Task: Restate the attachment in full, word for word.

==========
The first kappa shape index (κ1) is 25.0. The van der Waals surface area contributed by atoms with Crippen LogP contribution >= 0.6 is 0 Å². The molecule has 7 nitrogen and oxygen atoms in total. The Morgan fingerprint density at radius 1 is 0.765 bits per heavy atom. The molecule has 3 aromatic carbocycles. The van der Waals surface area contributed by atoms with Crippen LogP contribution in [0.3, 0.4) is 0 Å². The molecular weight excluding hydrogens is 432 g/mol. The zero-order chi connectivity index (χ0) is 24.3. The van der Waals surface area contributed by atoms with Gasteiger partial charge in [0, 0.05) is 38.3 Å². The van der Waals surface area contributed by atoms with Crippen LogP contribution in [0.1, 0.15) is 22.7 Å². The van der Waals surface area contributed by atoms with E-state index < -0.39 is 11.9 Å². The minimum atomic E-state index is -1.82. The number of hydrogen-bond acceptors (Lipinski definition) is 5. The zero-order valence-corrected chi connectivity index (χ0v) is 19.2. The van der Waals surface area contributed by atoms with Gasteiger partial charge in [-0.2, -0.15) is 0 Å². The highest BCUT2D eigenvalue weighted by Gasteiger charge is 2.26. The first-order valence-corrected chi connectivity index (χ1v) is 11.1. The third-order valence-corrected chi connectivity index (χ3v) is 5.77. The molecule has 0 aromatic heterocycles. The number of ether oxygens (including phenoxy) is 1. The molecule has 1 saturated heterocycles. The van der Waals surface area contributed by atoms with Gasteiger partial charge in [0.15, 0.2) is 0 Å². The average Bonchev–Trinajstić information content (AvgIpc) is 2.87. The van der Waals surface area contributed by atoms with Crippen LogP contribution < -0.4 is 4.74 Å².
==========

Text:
The first kappa shape index (κ1) is 25.0. The van der Waals surface area contributed by atoms with Crippen LogP contribution >= 0.6 is 0 Å². The molecule has 7 nitrogen and oxygen atoms in total. The Morgan fingerprint density at radius 1 is 0.765 bits per heavy atom. The molecule has 3 aromatic carbocycles. The van der Waals surface area contributed by atoms with Crippen LogP contribution in [0.3, 0.4) is 0 Å². The molecular weight excluding hydrogens is 432 g/mol. The zero-order chi connectivity index (χ0) is 24.3. The van der Waals surface area contributed by atoms with Gasteiger partial charge in [0, 0.05) is 38.3 Å². The van der Waals surface area contributed by atoms with Crippen LogP contribution in [0.1, 0.15) is 22.7 Å². The van der Waals surface area contributed by atoms with E-state index < -0.39 is 11.9 Å². The minimum atomic E-state index is -1.82. The number of hydrogen-bond acceptors (Lipinski definition) is 5. The zero-order valence-corrected chi connectivity index (χ0v) is 19.2. The van der Waals surface area contributed by atoms with Gasteiger partial charge in [-0.2, -0.15) is 0 Å². The highest BCUT2D eigenvalue weighted by Gasteiger charge is 2.26. The first-order valence-corrected chi connectivity index (χ1v) is 11.1. The third-order valence-corrected chi connectivity index (χ3v) is 5.77. The molecule has 0 aromatic heterocycles. The number of ether oxygens (including phenoxy) is 1. The molecule has 1 saturated heterocycles. The van der Waals surface area contributed by atoms with Gasteiger partial charge in [0.15, 0.2) is 0 Å². The average Bonchev–Trinajstić information content (AvgIpc) is 2.87. The van der Waals surface area contributed by atoms with Crippen LogP contribution < -0.4 is 4.74 Å².